Some people think an icon is idolatrous, but they are quite happy to have Sunday school pictures of Jesus. Many cultures think parents must be honoured by elaborate funeral rites and ancestor worship. The Pharisees of Jesus' time had thirty-nine rules as to what could be done and not done on the Sabbath day.
As in many other tribes and nations, the Jews of the Old Testament assigned the death penalty for the murder of other Jews, but they agreed that people of other nations could be exterminated in war. Among Arabians it is not considered adultery for a man to have more than one wife, or keep a concubine, or have an affair with a foreign woman, but intimacy with the wife of another local Arab deserves the death penalty. In Britain witches were at one time burned for breaking the first commandment.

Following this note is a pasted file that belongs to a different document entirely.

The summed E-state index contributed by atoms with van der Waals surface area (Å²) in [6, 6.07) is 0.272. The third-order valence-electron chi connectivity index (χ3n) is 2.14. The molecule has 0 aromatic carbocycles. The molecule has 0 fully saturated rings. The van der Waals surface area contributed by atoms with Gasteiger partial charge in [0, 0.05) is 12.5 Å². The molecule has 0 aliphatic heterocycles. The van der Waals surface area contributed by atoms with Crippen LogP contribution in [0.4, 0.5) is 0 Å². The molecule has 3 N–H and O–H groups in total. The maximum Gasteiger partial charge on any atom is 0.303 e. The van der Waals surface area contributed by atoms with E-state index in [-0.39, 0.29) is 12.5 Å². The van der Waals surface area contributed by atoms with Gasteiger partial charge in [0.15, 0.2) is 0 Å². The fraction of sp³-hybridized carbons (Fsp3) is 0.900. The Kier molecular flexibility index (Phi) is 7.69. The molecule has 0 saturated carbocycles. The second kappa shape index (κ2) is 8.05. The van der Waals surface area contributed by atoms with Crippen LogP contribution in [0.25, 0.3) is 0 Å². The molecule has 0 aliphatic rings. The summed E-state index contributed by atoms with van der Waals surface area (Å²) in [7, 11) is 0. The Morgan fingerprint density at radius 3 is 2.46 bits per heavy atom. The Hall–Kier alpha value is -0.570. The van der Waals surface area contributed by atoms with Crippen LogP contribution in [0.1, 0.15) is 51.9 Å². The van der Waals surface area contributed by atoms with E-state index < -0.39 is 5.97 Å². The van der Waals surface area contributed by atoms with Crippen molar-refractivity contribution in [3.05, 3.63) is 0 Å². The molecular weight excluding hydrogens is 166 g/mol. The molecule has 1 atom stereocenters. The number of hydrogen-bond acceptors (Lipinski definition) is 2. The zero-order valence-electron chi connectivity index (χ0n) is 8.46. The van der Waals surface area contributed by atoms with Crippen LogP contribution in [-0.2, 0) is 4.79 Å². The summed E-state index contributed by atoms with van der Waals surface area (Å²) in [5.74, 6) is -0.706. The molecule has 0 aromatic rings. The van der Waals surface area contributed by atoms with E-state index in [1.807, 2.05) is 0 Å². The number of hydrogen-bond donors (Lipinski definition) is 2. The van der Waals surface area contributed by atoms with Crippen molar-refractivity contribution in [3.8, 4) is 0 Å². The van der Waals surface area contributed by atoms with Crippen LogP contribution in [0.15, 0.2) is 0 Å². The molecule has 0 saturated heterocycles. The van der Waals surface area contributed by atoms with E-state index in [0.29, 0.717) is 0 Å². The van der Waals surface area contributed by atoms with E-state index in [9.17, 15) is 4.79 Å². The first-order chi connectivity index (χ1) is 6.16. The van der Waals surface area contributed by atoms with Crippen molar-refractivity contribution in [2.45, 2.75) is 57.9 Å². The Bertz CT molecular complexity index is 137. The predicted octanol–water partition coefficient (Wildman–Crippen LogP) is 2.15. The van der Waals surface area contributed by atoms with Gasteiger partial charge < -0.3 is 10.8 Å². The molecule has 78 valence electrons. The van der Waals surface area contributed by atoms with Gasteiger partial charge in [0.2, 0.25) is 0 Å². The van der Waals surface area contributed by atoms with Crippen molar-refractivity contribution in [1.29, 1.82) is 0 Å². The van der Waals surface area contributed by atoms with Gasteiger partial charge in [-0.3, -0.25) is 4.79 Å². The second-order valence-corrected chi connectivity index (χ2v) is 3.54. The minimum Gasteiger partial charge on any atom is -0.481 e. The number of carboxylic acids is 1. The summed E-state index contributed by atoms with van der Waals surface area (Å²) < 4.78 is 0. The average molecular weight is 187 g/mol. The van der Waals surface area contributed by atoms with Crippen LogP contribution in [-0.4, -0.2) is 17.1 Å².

Each nation's culture can be distinguished by the content they give to the ten categories of moral judgment (often called the ten commandments). How then should we interpret these ten categories of right and wrong?
A good way is to ask what does it mean, as Jesus said, to love God and love my neighbour? But what does love mean? I like to define love for neighbours as a genuine concern for the freedom of the other. So for me caring about the rights and freedom of others is the heart of morality. And it shouldn't be difficult to see how those who care and love in this way slowly sweeten any nation's culture.
(This was written for The Paphos Press, Cyprus, February 1998)